Corn has been grown and milled into flour in the Havant area for hundreds of years. The Domesday Book recorded that Havant had two mills and over time there must have been many more. The Town Mill was still in operation until the early 1900s.
A new booklet, A History of the Mills at Havant, Langstone and Brockhampton has been researched by Jennifer Bishop and is the subject of the latest Borough of Havant history booklet. It’s on sale at the Spring museum in East Street.
The 92-page booklet, with many photographs and diagrams, costs £6.
Also on sale are histories of the Bedhampton, Emsworth and Hayling Island mills.
They can be read, along with other Havant history booklets, on line at: thespring.co.uk/heritage/local-history-booklets/. They can also be obtained from Ralph Cousins at: firstname.lastname@example.org – (023) 9248 4024.
One of the mills researched is the famous Langstone windmill, much loved by artists and photographers. At high tide it is inaccessible to the owner’s cars.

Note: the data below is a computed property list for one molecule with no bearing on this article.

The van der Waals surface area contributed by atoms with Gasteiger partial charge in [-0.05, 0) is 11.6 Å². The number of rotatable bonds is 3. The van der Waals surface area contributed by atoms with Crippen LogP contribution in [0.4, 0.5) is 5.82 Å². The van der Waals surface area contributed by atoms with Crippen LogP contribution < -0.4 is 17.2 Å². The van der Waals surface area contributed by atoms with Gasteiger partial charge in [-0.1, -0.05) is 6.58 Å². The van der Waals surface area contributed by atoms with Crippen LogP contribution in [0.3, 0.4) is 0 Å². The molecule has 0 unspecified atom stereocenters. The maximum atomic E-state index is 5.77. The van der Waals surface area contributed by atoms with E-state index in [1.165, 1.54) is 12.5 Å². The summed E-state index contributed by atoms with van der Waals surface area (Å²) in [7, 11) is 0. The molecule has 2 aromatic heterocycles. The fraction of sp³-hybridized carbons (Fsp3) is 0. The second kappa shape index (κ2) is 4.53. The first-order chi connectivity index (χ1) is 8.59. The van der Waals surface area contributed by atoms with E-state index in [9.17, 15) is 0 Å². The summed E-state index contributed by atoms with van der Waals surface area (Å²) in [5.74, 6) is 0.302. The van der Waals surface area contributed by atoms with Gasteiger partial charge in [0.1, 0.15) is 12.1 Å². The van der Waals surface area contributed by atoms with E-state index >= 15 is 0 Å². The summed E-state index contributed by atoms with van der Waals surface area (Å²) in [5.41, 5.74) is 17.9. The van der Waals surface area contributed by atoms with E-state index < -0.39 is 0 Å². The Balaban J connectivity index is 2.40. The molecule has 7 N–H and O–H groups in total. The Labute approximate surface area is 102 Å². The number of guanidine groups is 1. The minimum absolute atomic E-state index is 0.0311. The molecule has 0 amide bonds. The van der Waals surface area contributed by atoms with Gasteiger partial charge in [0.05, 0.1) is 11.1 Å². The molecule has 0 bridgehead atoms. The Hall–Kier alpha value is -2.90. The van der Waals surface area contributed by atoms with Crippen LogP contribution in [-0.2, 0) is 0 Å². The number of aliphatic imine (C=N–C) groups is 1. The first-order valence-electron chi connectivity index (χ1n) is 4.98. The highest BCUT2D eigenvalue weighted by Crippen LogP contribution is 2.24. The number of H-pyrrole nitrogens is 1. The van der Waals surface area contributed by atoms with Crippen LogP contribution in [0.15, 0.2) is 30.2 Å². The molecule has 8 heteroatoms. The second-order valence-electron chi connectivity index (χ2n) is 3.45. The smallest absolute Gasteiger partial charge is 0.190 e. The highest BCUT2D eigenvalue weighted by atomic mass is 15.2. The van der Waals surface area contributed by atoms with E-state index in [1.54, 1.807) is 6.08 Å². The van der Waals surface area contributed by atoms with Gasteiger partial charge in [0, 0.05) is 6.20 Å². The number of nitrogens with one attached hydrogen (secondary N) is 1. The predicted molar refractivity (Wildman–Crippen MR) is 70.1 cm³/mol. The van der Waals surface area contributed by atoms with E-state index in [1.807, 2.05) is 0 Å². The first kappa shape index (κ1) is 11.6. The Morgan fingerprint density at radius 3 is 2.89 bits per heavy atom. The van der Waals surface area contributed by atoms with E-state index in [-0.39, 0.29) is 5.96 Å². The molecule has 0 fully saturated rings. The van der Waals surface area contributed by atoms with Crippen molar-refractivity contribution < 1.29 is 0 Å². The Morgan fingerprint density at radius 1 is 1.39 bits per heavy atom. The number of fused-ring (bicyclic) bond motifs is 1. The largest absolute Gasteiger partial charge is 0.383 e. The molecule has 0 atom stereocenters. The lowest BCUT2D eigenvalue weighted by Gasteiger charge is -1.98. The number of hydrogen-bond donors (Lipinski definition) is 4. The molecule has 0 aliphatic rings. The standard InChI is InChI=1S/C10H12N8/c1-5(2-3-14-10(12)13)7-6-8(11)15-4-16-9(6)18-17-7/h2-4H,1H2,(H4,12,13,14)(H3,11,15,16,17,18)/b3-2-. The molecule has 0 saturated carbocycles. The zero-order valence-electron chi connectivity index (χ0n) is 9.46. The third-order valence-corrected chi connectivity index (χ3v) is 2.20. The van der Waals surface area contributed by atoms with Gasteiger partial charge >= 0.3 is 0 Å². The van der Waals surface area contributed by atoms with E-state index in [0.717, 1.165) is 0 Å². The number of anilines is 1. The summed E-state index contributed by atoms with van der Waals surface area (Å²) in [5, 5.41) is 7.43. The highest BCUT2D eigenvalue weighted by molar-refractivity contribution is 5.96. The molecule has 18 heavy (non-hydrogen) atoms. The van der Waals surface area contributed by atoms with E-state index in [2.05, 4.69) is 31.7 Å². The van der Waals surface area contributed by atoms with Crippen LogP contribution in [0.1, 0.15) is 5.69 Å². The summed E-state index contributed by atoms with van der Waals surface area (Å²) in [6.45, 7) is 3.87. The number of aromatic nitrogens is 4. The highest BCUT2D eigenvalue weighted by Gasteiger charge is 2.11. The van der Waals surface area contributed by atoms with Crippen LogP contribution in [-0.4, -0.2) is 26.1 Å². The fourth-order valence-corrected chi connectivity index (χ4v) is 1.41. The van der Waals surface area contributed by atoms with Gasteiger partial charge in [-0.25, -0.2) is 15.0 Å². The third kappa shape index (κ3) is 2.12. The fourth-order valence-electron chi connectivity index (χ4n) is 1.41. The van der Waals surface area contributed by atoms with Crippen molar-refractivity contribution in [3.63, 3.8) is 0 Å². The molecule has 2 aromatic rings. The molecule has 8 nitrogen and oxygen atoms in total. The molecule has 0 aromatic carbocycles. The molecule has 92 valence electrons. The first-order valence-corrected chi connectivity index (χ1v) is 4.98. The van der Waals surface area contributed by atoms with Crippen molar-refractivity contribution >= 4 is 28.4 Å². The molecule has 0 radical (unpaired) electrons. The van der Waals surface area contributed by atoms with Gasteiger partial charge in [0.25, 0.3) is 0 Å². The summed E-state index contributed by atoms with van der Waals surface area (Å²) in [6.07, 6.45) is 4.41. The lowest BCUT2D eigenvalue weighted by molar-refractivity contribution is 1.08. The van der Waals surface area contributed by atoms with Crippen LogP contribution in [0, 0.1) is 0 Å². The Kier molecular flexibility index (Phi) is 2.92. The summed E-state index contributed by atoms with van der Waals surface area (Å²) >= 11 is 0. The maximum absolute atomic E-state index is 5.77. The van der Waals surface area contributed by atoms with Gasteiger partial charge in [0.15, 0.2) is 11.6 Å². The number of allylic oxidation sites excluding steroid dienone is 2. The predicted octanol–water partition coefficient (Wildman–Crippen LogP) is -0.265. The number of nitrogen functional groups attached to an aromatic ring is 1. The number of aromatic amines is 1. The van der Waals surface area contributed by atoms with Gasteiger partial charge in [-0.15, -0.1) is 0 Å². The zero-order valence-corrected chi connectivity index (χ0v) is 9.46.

• Apart from the Guildhall in the centre of this photograph, this would be an almost unrecognisable photograph today.
In the centre is the Guildhall of course with King Henry V Street (then Park Road) to the left of it.
I have located where the Norrish Central Library is today with the since-removed statue of Queen Victoria to the right of the caption.
To the left of the word ‘Central' is where Guildhall Walk begins today, although when this picture was taken it was still a continuation of Commercial Road.
In the bottom left hand corner is the central police station with the Portsmouth courts complex to the left of it. The dark area above it is where the multi-storey car park is today.
The rear of the once prominent Sussex Hotel in Guildhall Square, such a landmark in days past, I have captioned.
On the far right is Portsmouth and Southsea railway station with the dockyard branch line curving off to the right.
Where the road twists past the columns is where the civic offices now stand.
To the right of the Guildhall can be seen the Cenotaph which at that time was open to public view compared to today when it is partly hidden by parts of the civic offices.